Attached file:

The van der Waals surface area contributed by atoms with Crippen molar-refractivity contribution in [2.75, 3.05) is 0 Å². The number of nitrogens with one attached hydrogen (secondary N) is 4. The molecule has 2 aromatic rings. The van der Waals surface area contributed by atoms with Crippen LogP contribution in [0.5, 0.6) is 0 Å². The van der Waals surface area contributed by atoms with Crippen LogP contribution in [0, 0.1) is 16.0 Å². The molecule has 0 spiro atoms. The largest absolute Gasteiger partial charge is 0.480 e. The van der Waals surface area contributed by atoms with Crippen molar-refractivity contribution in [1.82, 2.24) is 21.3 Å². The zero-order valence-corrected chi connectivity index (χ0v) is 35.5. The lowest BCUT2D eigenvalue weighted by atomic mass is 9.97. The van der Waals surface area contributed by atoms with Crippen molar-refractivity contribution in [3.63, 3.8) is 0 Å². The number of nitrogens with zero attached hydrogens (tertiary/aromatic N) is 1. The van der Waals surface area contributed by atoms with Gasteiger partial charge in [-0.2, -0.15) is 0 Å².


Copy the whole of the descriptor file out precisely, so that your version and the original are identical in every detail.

The van der Waals surface area contributed by atoms with Crippen molar-refractivity contribution in [2.75, 3.05) is 0 Å². The number of nitrogens with one attached hydrogen (secondary N) is 4. The molecule has 2 aromatic rings. The van der Waals surface area contributed by atoms with Crippen LogP contribution in [0.5, 0.6) is 0 Å². The van der Waals surface area contributed by atoms with Crippen LogP contribution in [0, 0.1) is 16.0 Å². The molecule has 0 spiro atoms. The largest absolute Gasteiger partial charge is 0.480 e. The van der Waals surface area contributed by atoms with Crippen molar-refractivity contribution in [1.82, 2.24) is 21.3 Å². The zero-order valence-corrected chi connectivity index (χ0v) is 35.5. The lowest BCUT2D eigenvalue weighted by atomic mass is 9.97. The van der Waals surface area contributed by atoms with Crippen molar-refractivity contribution in [3.63, 3.8) is 0 Å². The number of nitrogens with zero attached hydrogens (tertiary/aromatic N) is 1. The van der Waals surface area contributed by atoms with Gasteiger partial charge in [-0.2, -0.15) is 0 Å².